Dhund Abbasi

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A claimed genealogy of the Dhund Abbasi or Tound Abbasi

The Dhund Abbasi (also written Dhúnd; Urdu: دھند عباسی) is a tribe in northern Pakistan. They are mainly settled in Abbottabad District and the Murree Hills.[1][2] The tribe speaks the Dhundi-Kairlali hill dialect of Pahari.[3] Apart from Abbottabad and Murree, there are large populations of Abbasis living in the Rawalpindi District of Punjab and the Bagh District of Azad Kashmir.[2]

Origins[change | change source]

There is a lot of speculation who the Dhunds are and where they really came from.[4]

There has been no DNA testing of the Dhund.[5] According to another story, they came much later, when Muhammad Ghori asked for help from the Abbasid caliphate. According to this spurious version of the story, they are either Arab soldiers of the Abbasid forces, or even distant relations of the Abbasids.[source?]

As per confirmed Y-DNA research at they do not share the same ancestry as their neighbors, the Tanoli[source?]. It is believed that this branch of Arabian nd their ancestor came to India with Timur[source?]. A descendant of this ancestor went to Kahuta during the reign of Shah Jahan[source?]. His sons were the ancestors of the Abbasi, the Tanoli, and several other modern tribes.[6]

British and most later scholars have said that these stories are probably not true.[5][7] They instead claim that all of these tribes are of local, indigenous Hindu origin.[6][8] They have said that the Dhund are closely related to the Karlal tribe also living nearby.[9] In the censuses of 1881, 1891 and 1901, many of the Dhund identified as either "Dhund" or "Rajputs".[10] Rose and others (1911) wrote that the Dhund tribespeople in Hazara claimed descent from Rajput chieftains and continued to practise Hindu customs.[6] However, Donnan wrote that this was an unusual claim and that it was generally accepted that the Dhund had converted to Islam from Hinduism.[11]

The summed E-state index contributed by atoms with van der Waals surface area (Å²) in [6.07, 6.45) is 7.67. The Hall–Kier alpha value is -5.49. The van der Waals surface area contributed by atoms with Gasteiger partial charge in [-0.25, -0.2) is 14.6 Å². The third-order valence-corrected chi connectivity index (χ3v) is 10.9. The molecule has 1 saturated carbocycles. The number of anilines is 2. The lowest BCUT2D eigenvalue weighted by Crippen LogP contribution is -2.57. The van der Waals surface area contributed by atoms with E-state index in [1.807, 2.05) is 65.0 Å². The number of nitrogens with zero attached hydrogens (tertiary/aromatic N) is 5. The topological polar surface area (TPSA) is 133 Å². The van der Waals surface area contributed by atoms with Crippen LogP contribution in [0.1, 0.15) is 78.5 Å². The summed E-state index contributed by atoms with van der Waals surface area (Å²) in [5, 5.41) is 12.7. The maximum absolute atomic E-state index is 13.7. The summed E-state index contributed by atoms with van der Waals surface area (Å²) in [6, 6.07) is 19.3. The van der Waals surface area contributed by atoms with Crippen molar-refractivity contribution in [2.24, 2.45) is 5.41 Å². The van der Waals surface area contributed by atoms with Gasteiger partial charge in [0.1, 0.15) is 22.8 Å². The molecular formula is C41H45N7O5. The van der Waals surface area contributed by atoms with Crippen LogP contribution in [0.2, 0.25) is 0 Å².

Related pages[change | change source]

References[change | change source]

  1. Sarwat Ali (25 June 2006). "Mystique of Murree - Review". Footloose. The News. Archived from the original on 6 September 2008. https://web.archive.org/web/20080906181551/http://www.jang.com.pk/thenews/jun2006-weekly/nos-25-06-2006/foo.htm.
  2. 2.0 2.1 "Tribes and Language". Murree. http://www.murreehill.com/tribes.htm. Retrieved 14 December 2013.
  3. Pahari-Potwari Ethnologue
  4. P Mayne, 'Hill Tribes on the North-West Frontier and Punjab' Lahore, 1945. Also see Mayne, 1956
  5. 5.0 5.1 Hastings Donnan (1988). Marriage Among Muslims: Preference and Choice in Northern Pakistan. International Studies in Sociology and Social Anthropology. Delhi: Hindustan Pub. Corp.; BRILL. pp. 43–47, 60. ISBN 9789004084162. http://books.google.com.au/books?id=PL_ACoFwJ2gC&pg=PA60. "...elsewhere it is recorded that Dhund show little trace of Hindu influences (Punjab District Gazeteer, 1909a:72)."
  6. 6.0 6.1 6.2 Horace Arthur Rose; Denzil Ibbetson; Edward Douglas Maclagan (1911). A glossary of the tribes and castes of the Punjab and North-West frontier province. 2. Lahore: Government Printing. pp. 240–241. https://archive.org/details/glossaryoftribes03rose.
  7. Denzil Ibbetson (1916). Panjab Castes. Lahore: Government Printing. p. 152. https://archive.org/details/panjabcastes00ibbe.
  8. Hazara District Gazeteer 1883-84, pub 1884, pp. 69-70
  9. Census Report of Hazara District, 1881, with Appendices on tribal relations, alliances and origins, pp. 34, 36-37; also see Y. Gankovsky (1964) The Peoples of Pakistan: An Ethnic Study. Lahore; and O. P. Mayne (1956) Amongst the Pathans and their neighbouring tribes. Karachi.
  10. See Donnan, 1988
  11. See Donnan

More reading[change | change source]

  • Hastings Donnan (July 1985), "The Rules and Rhetoric of Marriage Negotiations among the Dhund Abbasi of Northeast Pakistan", Ethnology (University of Pittsburgh) 24 (3): 183-196